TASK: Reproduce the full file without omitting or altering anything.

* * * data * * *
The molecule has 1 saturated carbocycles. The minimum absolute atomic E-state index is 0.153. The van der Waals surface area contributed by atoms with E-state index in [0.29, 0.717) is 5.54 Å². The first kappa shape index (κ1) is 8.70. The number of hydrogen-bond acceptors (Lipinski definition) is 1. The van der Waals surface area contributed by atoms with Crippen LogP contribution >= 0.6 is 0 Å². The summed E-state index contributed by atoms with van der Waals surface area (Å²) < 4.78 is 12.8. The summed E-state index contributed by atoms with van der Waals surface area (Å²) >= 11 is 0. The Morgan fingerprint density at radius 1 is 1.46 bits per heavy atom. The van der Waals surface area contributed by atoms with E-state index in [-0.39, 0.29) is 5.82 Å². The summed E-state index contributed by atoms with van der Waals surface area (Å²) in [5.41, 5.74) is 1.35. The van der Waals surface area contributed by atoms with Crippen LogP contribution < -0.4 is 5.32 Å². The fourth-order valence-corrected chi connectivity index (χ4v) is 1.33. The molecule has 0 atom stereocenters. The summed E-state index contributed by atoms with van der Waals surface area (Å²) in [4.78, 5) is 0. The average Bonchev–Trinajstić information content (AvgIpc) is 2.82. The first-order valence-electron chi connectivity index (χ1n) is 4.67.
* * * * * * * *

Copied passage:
The molecule has 1 saturated carbocycles. The minimum absolute atomic E-state index is 0.153. The van der Waals surface area contributed by atoms with E-state index in [0.29, 0.717) is 5.54 Å². The first kappa shape index (κ1) is 8.70. The number of hydrogen-bond acceptors (Lipinski definition) is 1. The van der Waals surface area contributed by atoms with Crippen LogP contribution >= 0.6 is 0 Å². The summed E-state index contributed by atoms with van der Waals surface area (Å²) < 4.78 is 12.8. The summed E-state index contributed by atoms with van der Waals surface area (Å²) >= 11 is 0. The Morgan fingerprint density at radius 1 is 1.46 bits per heavy atom. The van der Waals surface area contributed by atoms with E-state index in [-0.39, 0.29) is 5.82 Å². The summed E-state index contributed by atoms with van der Waals surface area (Å²) in [5.41, 5.74) is 1.35. The van der Waals surface area contributed by atoms with Crippen LogP contribution < -0.4 is 5.32 Å². The fourth-order valence-corrected chi connectivity index (χ4v) is 1.33. The molecule has 0 atom stereocenters. The summed E-state index contributed by atoms with van der Waals surface area (Å²) in [4.78, 5) is 0. The average Bonchev–Trinajstić information content (AvgIpc) is 2.82. The first-order valence-electron chi connectivity index (χ1n) is 4.67.